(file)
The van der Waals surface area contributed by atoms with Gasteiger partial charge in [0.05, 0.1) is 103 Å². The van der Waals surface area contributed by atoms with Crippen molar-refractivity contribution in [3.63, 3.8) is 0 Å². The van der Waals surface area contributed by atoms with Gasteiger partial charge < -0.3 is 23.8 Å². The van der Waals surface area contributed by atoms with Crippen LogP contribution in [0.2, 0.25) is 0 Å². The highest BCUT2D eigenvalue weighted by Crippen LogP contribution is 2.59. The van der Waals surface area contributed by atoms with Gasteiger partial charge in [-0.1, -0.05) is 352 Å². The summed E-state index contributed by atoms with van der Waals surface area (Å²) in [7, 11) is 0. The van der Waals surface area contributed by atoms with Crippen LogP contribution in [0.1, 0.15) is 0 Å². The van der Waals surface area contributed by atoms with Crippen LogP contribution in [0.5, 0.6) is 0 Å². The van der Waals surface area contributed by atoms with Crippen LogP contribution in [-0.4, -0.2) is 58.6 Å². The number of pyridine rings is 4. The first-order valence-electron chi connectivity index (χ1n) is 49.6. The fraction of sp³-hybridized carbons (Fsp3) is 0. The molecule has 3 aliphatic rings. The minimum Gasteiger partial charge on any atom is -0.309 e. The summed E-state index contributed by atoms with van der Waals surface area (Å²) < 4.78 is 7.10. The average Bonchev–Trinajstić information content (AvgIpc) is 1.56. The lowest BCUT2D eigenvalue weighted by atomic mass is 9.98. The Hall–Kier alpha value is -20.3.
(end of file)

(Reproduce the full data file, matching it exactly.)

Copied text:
The van der Waals surface area contributed by atoms with Gasteiger partial charge in [0.05, 0.1) is 103 Å². The van der Waals surface area contributed by atoms with Crippen molar-refractivity contribution in [3.63, 3.8) is 0 Å². The van der Waals surface area contributed by atoms with Gasteiger partial charge < -0.3 is 23.8 Å². The van der Waals surface area contributed by atoms with Crippen LogP contribution in [0.2, 0.25) is 0 Å². The highest BCUT2D eigenvalue weighted by Crippen LogP contribution is 2.59. The van der Waals surface area contributed by atoms with Gasteiger partial charge in [-0.1, -0.05) is 352 Å². The summed E-state index contributed by atoms with van der Waals surface area (Å²) in [7, 11) is 0. The van der Waals surface area contributed by atoms with Crippen LogP contribution in [0.1, 0.15) is 0 Å². The van der Waals surface area contributed by atoms with Crippen LogP contribution in [0.5, 0.6) is 0 Å². The van der Waals surface area contributed by atoms with Crippen LogP contribution in [-0.4, -0.2) is 58.6 Å². The number of pyridine rings is 4. The first-order valence-electron chi connectivity index (χ1n) is 49.6. The fraction of sp³-hybridized carbons (Fsp3) is 0. The molecule has 3 aliphatic rings. The minimum Gasteiger partial charge on any atom is -0.309 e. The summed E-state index contributed by atoms with van der Waals surface area (Å²) < 4.78 is 7.10. The average Bonchev–Trinajstić information content (AvgIpc) is 1.56. The lowest BCUT2D eigenvalue weighted by atomic mass is 9.98. The Hall–Kier alpha value is -20.3.